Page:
Calgary Flames - What an odd draft for Jay Feaster. He dealt away #14 in exchange for #21 and #42. Then Feaster went way off of the board at #21 - grabbing Mark Jankowski. Jankowski was 61st in the Consensus, and only Craig Button had him as a first round talent. But Feaster quickly turned things around on day two. He picked Patrick Sieloff, the US National Team defender with the other pick in the Jankowski deal and grabbed defenders Brett Kulak and Ryan Culkin as well. All three defenders are described as having copious amounts of hockey sense.
He added Coda Gordon very late. Gordon has plenty of offense, but his skating is described as anything from "mediocre" to "terrible". He's a great longshot pick late. Feaster wrecked the value of his first round pick, but did well late. Unfortunately, later round picks rarely make an impact in the NHL.
Flames final draft grade: D
Carolina Hurricanes - Carolina used their first-round pick in the Jordan Staal trade, but jumped on NCAA product Phillip Di Giuseppe at #38. Di Giuseppe is a player that begs for microstats - is he a product of great, then terrible percentages? Or did he catch a heater early on?
They pulled a Calgary-like jump off of the board to get Brock McGinn with #47, terrible value with some good players still available. The Canes rebounded with a really nice fourth round. The final three picks sagged again and the Canes were left with a very bumpy draft.
Hurricanes final draft grade: D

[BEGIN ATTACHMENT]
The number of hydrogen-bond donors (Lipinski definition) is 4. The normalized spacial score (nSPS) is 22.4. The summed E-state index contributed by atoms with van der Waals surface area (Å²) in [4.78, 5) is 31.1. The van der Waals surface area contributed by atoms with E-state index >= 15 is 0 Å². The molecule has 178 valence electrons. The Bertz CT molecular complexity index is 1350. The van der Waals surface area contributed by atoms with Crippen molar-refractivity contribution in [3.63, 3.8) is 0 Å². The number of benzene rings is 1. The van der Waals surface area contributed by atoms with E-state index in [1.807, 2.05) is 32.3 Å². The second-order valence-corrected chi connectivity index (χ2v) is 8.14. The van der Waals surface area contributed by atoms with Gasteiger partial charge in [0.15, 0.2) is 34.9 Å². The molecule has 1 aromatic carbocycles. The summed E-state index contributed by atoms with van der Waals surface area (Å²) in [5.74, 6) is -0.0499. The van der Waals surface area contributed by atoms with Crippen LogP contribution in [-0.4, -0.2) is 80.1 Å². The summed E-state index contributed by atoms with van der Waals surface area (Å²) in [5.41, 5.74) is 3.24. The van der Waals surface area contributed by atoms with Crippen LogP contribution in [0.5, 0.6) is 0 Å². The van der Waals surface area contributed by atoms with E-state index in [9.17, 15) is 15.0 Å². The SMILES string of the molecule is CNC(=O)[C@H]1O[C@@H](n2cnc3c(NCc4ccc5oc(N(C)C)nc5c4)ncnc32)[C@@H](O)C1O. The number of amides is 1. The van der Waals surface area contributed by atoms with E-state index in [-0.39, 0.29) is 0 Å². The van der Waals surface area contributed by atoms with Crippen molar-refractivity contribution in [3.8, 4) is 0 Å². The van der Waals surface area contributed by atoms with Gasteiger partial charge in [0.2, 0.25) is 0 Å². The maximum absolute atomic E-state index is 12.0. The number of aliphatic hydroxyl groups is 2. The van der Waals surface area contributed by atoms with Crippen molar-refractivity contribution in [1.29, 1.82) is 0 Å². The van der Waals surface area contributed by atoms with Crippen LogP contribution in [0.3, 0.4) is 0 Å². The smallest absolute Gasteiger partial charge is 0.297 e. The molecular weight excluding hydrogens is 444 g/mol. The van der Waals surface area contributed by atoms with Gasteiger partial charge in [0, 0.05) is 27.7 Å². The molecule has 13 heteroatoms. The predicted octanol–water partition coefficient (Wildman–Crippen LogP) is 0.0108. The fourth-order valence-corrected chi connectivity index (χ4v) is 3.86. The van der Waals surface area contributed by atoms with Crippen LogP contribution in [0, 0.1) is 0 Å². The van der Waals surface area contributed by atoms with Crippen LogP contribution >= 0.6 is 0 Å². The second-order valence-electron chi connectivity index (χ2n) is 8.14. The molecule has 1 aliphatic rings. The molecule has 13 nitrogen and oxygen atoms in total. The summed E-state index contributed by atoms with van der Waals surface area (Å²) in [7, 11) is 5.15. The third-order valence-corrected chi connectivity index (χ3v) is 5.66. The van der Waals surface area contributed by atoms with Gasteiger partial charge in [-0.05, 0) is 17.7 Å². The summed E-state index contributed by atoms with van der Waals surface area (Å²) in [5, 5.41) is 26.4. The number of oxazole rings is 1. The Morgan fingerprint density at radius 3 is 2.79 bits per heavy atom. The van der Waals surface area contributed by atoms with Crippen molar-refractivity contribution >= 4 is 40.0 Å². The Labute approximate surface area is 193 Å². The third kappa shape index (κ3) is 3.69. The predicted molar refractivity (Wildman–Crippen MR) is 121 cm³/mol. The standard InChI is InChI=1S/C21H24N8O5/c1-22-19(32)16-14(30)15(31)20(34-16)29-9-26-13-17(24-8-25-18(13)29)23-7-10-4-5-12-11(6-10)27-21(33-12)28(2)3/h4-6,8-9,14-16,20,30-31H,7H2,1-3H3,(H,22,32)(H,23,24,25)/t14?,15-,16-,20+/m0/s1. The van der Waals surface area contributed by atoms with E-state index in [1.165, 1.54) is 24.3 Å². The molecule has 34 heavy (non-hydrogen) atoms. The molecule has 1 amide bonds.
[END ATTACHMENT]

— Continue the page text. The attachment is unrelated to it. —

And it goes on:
Chicago Blackhawks - Sometimes good fortune is as important as good scouting and the Blackhawks were hit with a huge amount of good fortune over the weekend. Last season the Blackhawks caught a falling Brandon Saad in the second round. This season, they catch a falling Teuvo Teräväinen. Teräväinen should've been a top ten pick and the Hawks lucked out in getting him at #18. Then they grabbed Dillon Fournier, a defensemen with a wonderful offensive game, with #48. Chris Calnan, a USHS product with a ton of physical skills and potential was selected at #79.
Garret Ross, a third-year eligible winger at #139 was curious at best but Stan Bowman rebounded with Travis Brown at #149. Brown lacks strength, especially in his own end, but can move the puck well and skates well.
Blackhawks final draft grade: A
Colorado Avalanche - Colorado's first round pick was made by Washington as part of the Semyon Varlamov trade so they had to wait until #41 to make a pick. Inexplicably, the Avs took overager Mitch Heard, who produced a point per game in the OHL, but he was in his third year of eligibility in the draft. It was such a surprise that Heard wasn't even in Pittsburgh for the draft.